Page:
New small bars get a boost in Sydney

Sydney’s inner west is set to become even more small-bar friendly, with Leichhardt Council proposing to adopt changes that will make it cheaper and easier to open venues in the area.

According to the council, the move has been planned to help boost activity and “build the night time economy” around Leichhardt’s main streets. Already a major restaurant destination, the suburb’s council has faced criticism in the past over its parking policies.

However, according to Leichhardt Mayor Darcy Byrne, the changes may see the parking levies of up to $30,000 eliminated for new bar operators in areas designated as ‘recognised shopping precincts’, as well as the streamlining of development approvals.

“Small bars can help to bring our streets alive at night and boost our local economy,” he says.  “Small bars typically attract patrons who are interested in a smaller, more intimate setting and often are visited as part of a journey – like visiting a small bar, cinema and restaurant in the same night.”

The mayor went on to say that by promoting small bar openings in “existing shopping corridors” – for example along Darling Street, Booth Street, Norton Street and Parramatta Road – the council is trying to create a precinct-style development of the area rather than the opening of large single-venue developments like pubs or clubs.

“As more small bars open, we will see a boost to tourism and spending in our local economy as well as more opportunities for local live music, arts and culture,” says Byrne.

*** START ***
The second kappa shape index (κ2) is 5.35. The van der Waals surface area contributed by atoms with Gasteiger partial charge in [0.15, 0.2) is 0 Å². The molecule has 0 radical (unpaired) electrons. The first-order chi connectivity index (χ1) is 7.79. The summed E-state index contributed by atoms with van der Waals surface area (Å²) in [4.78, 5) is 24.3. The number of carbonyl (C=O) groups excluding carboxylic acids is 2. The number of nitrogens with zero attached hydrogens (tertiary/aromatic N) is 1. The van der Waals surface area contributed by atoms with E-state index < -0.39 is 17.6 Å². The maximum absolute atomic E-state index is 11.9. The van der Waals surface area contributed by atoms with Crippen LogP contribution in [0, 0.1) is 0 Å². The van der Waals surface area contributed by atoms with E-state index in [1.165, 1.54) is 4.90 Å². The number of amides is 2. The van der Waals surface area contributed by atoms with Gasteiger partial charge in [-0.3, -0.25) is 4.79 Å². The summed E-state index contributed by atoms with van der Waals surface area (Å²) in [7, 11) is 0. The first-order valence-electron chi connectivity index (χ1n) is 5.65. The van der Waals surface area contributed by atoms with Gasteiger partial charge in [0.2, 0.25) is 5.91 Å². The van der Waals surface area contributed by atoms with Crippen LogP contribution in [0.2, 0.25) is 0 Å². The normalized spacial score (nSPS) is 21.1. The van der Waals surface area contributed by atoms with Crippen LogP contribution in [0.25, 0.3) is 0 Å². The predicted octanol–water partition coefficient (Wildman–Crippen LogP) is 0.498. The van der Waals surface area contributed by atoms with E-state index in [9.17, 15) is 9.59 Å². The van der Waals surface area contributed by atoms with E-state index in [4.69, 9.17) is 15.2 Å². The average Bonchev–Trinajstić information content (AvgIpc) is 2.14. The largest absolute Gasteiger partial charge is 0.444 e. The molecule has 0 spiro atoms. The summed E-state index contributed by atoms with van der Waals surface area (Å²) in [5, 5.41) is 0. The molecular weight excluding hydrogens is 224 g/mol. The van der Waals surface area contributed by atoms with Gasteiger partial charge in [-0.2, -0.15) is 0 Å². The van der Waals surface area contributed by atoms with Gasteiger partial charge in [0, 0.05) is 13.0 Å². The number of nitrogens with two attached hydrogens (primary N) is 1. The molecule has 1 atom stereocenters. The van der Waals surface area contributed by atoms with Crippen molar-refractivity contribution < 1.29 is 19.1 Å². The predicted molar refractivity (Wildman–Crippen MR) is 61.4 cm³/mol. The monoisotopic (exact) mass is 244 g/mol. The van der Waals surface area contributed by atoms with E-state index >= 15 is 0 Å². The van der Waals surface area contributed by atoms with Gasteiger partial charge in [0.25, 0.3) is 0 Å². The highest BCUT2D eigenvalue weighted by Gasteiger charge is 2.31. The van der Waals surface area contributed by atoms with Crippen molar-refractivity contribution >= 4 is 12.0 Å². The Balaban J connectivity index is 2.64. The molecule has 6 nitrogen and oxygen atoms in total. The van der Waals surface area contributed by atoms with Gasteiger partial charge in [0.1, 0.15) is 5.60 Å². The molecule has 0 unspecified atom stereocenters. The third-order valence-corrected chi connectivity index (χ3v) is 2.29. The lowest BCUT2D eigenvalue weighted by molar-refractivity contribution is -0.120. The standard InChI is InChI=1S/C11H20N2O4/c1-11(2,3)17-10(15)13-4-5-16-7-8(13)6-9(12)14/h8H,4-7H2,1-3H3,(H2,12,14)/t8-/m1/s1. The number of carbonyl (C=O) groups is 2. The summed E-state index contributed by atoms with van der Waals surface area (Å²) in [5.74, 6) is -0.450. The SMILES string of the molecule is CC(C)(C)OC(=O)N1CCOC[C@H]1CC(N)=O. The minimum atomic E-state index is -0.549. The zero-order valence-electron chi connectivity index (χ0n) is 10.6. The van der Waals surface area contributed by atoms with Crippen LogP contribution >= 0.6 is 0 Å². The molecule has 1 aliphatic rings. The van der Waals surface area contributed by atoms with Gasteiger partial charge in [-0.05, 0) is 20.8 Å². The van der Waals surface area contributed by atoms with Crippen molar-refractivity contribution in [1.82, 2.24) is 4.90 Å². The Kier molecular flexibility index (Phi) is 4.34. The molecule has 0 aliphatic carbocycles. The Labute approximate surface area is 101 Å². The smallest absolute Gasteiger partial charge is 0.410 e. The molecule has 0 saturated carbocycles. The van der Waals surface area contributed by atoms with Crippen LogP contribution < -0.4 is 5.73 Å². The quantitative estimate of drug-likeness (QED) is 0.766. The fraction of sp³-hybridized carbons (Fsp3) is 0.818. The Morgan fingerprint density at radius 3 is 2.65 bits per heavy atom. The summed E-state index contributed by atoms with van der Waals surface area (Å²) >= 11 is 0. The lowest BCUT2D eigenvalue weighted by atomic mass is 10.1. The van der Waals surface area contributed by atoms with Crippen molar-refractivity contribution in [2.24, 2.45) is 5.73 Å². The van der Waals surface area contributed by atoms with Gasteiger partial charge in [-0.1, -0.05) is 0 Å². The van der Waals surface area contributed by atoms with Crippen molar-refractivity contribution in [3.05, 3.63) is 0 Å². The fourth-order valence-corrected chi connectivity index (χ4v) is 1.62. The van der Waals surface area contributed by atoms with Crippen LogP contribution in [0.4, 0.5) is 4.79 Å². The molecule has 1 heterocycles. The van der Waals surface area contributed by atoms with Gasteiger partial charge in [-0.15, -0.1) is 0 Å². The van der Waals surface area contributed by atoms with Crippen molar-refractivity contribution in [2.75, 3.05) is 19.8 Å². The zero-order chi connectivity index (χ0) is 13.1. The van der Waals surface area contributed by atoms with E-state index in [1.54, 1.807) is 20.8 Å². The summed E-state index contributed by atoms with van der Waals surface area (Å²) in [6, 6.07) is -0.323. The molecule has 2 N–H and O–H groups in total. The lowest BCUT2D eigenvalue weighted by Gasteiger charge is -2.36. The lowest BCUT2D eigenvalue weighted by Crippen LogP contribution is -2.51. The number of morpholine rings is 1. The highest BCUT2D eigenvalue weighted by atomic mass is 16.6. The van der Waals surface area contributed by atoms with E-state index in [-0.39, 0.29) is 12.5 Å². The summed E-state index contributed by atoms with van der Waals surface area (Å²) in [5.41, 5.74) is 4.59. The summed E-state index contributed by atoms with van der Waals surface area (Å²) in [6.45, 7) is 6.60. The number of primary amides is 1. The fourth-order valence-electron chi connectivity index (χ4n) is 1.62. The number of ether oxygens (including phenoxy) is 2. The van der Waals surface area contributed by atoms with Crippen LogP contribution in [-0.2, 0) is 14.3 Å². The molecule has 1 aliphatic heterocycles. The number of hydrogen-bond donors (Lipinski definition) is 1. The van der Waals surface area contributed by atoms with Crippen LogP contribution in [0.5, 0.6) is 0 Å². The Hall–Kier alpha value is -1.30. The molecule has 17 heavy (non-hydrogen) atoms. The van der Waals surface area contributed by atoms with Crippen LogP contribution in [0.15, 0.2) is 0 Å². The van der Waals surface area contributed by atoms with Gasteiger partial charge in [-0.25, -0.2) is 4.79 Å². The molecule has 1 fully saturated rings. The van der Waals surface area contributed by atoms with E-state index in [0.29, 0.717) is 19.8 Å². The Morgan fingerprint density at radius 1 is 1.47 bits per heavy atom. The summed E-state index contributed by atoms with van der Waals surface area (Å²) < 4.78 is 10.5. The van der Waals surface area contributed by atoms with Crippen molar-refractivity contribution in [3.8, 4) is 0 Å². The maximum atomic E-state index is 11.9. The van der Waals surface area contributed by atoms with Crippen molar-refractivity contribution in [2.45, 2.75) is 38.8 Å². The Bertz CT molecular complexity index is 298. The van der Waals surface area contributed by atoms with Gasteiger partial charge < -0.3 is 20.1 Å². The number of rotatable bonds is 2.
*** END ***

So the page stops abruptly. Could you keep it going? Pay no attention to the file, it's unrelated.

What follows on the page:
The council has also reported that it will convene a seminar with local restauranteurs, cafe owners and prospective small bar owners to discuss how they can make use of the new system.

Subject to NSW Planning Department approval, the policy changes supported by Leichhardt Council include:

  • Simplifying the development application process for small bars (classified as licensed premises with less than 60 patrons);
  • Removing the requirement for small bars to provide off-street car parking in recognised shopping streets (such as Darling Street, Norton Street, Booth Street and Parramatta Road);
  • Making it easier for restaurants and cafes to convert to small bars without the need for council approval by making these types of ‘change of use’ a type of ‘exempt development’; and
  • Reinforcing business activity in the main streets.
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